I inevitably run into this and always forget how to do it. Dropping it out here so I can always find it.

First of all, I’ve always referred back to a few spots to get me started, but they don’t quite get me all the way there. Here’s two spots that always get me started.

This is a very good starting out point, if you can, use some of the easier options like autoremove and purge-old-kernels if you can. If you can’t, pay attention to the following command, this is how you know which kernel(s) not to remove. More info in the post.

dpkg -l | tail -n +6 | grep -E 'linux-image-[0-9]+' | grep -Fv $(uname -r)

There’s also some good info on the Ubuntu man page as well.


Both of those locations give some very good starting points but I inevitably end up needing to do more than that and have to try to work it out again. Here’s the necessary order for removing kernel components. For some reason, any deviation of this order will give you a dependency error. I generally just start with step 1 and tab to list possible versions to remove then go through the whole process with a single version before moving to removing the next version. I haven’t tried it but I suppose you could remove all of the intended versions on step 1 and then move on to step 2 and do the same.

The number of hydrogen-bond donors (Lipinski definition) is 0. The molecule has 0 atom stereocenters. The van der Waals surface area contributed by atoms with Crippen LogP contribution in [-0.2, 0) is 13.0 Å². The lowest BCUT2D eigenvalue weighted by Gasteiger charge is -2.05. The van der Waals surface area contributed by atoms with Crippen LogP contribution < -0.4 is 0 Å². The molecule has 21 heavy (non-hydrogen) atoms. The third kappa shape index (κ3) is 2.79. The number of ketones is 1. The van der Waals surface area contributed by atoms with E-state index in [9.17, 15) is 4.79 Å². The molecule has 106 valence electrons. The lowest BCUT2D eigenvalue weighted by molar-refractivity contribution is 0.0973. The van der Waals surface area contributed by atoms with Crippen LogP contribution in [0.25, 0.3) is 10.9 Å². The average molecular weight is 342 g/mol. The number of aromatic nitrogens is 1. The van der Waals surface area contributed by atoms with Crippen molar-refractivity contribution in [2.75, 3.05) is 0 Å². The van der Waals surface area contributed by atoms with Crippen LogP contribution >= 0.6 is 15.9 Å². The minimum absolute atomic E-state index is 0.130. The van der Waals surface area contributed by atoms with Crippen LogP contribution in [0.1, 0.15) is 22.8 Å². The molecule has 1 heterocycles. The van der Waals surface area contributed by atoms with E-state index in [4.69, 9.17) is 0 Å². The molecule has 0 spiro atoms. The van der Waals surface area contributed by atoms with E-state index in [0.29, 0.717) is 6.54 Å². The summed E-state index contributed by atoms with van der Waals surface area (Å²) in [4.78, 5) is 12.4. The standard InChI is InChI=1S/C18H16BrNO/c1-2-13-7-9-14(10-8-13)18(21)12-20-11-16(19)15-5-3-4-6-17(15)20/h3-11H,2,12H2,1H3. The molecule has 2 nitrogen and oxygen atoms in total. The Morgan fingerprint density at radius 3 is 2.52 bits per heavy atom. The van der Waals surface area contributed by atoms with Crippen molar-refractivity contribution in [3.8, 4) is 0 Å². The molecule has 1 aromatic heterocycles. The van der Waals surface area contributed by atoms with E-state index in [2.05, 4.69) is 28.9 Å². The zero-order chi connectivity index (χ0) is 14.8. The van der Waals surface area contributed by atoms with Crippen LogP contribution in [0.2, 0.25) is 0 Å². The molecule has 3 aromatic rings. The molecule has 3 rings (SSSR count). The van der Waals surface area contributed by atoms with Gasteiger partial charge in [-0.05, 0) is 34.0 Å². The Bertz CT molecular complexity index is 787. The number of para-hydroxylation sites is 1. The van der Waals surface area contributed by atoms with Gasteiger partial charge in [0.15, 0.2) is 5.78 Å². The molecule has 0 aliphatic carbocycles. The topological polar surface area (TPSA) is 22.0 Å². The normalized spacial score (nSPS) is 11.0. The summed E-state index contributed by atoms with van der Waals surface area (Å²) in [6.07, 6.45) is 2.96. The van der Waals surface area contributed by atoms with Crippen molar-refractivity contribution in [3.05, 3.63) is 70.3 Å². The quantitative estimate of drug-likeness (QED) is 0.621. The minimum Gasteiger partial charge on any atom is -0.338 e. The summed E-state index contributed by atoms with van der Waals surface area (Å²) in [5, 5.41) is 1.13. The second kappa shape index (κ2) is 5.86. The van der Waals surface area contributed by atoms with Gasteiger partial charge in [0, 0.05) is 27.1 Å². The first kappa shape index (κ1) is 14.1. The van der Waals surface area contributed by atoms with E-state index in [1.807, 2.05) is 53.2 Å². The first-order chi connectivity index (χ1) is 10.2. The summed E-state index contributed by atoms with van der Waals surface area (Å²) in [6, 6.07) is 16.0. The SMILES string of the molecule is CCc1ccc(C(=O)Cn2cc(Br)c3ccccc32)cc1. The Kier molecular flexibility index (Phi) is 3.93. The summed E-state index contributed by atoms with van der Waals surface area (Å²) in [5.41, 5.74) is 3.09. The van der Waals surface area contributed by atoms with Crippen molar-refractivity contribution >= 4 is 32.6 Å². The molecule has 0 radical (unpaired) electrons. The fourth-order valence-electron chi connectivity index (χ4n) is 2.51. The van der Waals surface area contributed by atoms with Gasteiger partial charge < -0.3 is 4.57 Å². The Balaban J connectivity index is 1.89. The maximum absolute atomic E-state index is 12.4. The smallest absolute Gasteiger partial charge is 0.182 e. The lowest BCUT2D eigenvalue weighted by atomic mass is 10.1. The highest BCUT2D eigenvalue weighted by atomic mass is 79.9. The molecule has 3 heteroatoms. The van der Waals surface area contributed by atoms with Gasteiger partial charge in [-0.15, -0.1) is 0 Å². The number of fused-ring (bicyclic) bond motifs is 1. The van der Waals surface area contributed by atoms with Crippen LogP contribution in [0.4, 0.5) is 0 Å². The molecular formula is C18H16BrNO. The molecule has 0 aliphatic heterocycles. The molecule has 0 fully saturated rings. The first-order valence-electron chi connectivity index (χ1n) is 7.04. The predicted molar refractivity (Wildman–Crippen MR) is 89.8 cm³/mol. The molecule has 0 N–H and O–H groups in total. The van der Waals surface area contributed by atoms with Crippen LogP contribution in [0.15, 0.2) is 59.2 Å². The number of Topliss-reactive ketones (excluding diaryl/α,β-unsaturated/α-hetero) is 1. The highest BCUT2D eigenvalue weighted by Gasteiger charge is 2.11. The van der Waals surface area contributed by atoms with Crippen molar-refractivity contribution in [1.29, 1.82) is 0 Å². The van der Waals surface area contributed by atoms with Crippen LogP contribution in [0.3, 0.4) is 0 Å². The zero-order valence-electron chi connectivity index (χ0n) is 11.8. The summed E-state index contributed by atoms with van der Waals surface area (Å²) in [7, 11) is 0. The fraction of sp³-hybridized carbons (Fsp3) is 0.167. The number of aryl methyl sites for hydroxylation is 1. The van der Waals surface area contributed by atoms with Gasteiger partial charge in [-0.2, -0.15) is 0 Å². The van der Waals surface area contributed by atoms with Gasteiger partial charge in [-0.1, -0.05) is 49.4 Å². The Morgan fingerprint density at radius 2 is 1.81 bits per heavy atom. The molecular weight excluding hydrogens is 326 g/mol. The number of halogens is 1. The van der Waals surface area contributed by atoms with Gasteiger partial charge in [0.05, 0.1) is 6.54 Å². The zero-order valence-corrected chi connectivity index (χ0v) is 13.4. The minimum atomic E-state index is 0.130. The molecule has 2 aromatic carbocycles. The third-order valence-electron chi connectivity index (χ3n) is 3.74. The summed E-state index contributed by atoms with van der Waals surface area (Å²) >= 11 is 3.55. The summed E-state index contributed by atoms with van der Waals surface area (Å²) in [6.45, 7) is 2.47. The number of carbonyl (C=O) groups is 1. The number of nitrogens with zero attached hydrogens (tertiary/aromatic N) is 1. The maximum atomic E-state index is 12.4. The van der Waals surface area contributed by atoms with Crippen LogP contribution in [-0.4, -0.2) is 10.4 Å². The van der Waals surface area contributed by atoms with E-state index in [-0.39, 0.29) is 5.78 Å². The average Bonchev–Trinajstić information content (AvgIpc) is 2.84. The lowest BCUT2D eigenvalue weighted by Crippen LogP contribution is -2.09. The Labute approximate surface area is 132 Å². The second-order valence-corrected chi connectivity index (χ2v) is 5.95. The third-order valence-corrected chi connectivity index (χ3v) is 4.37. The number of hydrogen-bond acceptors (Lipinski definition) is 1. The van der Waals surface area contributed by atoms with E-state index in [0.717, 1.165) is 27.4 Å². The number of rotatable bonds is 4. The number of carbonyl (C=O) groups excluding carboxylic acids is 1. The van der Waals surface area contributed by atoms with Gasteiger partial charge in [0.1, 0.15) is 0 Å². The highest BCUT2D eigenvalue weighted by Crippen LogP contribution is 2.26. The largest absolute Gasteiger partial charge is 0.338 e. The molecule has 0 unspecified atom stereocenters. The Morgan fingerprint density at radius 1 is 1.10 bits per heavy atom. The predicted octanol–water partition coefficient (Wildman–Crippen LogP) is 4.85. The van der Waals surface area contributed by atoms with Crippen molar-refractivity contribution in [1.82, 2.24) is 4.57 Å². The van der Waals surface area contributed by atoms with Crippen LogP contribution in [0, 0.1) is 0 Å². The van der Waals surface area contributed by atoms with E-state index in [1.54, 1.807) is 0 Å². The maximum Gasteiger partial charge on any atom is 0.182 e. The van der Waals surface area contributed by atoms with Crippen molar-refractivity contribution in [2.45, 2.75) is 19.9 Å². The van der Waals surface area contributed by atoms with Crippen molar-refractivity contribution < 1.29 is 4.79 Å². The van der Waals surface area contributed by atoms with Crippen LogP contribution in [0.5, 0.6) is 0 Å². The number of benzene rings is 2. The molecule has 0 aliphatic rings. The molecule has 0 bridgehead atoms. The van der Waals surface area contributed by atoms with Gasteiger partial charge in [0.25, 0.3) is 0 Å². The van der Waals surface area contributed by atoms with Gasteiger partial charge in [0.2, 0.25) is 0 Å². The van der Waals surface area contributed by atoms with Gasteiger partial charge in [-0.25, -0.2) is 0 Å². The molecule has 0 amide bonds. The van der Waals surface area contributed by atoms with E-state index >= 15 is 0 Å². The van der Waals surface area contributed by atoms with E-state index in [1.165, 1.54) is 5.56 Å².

1. sudo dpkg –purge linux-modules-extra-<version>-generic
  2. sudo dpkg –purge linux-headers-<version>-generic
  3. sudo dpkg –purge linux-headers-<version>
  4. sudo dpkg –purge linux-image-<version>-generic
  5. sudo dpkg –purge linux-modules-<version>-generic

From here I usually end up doing a “sudo apt -if install” to fix any issues that this caused, and then “sudo apt autoremove” from there. Autoremove usually doesn’t work for me because I’ve inevitably let the whole disk fill up with kernel versions before attempting removal.